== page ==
Excellent question from +Aden J Purcell
: Apparently the display on the G4 follows the DCI color space instead of sRGB. Do you know if this is a good thing? I thought movies were mastered in sRGB, not DCI? And even if LG has accurately calibrated the G4 to DCI, could they have messed up the gamma? Or is a 2.2 gamma part of DCI meaning LG can't mess with it otherwise they can't market their device as DCI compliant?
Like +Samsung Mobile
has done before, marketing their Super AMOLED devices as color accurate according to the Adobe RGB standard to appeal to photographers, +LG Electronics
described the LG G4 display as following another standard they call "DCI"
First of all, DCI acronym stands for "Digital Cinema Initiatives, LLC" and not the name of a color standard.
Assuming they are talking about DCI-P3 color gamut, it's the gamut part of one of the color encoding formats for professional cinema projection.
- white point coordinates x: 0. 314, y: 0.351 vs sRGB x:0.3127 y: 0.3290
- gamma 2.6 vs sRGB around 2.2 average
- pretty wide gamut, color primaries color hues not being the same as sRGB: green has less yellow, red has less orange,
A comparison of sRGB and DCI-P3 color gamuts by +Jeff Yurek
Additionally, the white point is not even the same.
Today, Android applications lack color management abilities which would allow to convert one color encoding to another and display content as intended on various displays seamlessly.+LG Electronics
throws in the "DCI" name to impress reporters and customers with the intent to convince them of the benefits in color accuracy and true-to-life color reproduction of their new display.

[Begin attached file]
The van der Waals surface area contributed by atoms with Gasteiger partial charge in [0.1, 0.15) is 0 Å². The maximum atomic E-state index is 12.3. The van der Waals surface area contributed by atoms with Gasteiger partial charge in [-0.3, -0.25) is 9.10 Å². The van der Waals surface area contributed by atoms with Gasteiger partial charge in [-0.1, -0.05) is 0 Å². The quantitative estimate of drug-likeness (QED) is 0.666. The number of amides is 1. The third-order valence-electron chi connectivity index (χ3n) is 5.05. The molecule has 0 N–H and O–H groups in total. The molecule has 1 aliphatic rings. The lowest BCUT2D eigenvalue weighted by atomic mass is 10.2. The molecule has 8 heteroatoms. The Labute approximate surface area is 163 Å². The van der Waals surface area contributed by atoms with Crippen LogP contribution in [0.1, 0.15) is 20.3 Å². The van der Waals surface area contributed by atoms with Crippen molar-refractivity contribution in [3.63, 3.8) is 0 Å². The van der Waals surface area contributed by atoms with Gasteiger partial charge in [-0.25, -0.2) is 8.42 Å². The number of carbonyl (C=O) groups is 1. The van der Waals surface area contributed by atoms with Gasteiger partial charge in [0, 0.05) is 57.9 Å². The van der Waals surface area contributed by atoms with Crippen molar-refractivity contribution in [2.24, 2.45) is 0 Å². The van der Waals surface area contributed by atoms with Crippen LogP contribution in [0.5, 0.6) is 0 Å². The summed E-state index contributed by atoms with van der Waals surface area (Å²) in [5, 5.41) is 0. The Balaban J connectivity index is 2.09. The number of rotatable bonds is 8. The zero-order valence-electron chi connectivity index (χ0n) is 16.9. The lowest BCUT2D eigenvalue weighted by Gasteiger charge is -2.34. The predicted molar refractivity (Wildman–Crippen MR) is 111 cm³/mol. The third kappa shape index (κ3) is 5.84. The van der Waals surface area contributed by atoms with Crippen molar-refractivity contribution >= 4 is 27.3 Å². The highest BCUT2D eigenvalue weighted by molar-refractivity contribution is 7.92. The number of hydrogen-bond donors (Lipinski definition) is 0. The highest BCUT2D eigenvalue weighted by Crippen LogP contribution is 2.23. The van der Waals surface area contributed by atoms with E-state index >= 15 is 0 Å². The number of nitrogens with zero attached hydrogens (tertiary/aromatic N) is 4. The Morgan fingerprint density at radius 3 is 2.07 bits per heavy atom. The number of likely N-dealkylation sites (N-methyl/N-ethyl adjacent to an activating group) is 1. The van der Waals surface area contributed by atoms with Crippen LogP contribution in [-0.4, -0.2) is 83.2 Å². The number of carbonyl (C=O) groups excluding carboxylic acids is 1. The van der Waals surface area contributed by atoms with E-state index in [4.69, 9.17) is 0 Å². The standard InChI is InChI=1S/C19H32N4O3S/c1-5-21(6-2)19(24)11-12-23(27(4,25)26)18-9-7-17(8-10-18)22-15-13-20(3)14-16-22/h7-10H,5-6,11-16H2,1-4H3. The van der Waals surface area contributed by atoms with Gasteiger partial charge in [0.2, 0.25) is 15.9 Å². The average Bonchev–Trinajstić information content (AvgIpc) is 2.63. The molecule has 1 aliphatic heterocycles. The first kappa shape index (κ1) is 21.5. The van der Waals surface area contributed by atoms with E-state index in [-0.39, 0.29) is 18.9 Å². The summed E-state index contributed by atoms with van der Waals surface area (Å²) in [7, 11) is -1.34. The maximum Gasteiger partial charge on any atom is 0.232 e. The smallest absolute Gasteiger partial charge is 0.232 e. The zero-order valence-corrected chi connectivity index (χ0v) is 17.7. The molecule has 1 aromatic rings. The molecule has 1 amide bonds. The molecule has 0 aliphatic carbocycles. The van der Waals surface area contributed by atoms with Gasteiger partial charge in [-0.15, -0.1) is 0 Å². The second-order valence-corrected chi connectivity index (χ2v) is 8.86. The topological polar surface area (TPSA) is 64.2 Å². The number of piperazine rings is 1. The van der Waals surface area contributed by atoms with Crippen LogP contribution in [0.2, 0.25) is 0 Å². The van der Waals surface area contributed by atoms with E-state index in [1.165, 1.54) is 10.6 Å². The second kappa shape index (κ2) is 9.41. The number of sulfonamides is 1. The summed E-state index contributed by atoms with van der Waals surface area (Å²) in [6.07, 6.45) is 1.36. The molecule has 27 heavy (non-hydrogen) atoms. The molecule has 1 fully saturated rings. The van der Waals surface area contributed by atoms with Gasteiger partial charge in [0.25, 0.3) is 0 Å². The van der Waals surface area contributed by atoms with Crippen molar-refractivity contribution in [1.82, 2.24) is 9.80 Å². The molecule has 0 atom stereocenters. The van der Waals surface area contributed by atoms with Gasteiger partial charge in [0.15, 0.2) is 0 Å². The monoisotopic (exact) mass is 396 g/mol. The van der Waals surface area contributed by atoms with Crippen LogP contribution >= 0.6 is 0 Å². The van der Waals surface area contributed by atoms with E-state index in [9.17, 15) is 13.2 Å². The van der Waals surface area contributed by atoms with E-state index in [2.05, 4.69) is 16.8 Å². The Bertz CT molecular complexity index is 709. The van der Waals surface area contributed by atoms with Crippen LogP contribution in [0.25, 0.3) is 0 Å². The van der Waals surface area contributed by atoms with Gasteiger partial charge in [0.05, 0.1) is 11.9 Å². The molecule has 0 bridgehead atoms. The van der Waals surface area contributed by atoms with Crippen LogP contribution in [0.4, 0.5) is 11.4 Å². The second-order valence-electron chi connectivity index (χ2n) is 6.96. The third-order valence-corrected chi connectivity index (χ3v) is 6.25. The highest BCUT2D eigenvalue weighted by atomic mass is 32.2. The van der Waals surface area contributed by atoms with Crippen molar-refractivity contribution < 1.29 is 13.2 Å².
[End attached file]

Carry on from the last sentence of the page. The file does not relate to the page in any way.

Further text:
However, when checking what they're mentioning stands for, it is clear that displaying today's content, which color are encoded using sRGB (Rec.709 gamut and around 2.2 gamma) on a "DCI-P3" display (wide gamut and gamma 2.6) would lead to particularly inaccurate color rendering.
Colors would not be rendered with the right hue, look too intense (over-saturated look), and annoyingly too dark due to the gamma 2.6, which increases saturation even more.
In conclusion, +LG Electronics
is proud of their new wide-gamut display but please don't be fooled by the marketing mumbo-jumbo employed.
It doesn't correspond to any professional standard or any standard altogether, it will distort colors instead of rendering them faithfully, and this is mostly a response to Samsung, just as bogus Adobe RGB accuracy claims.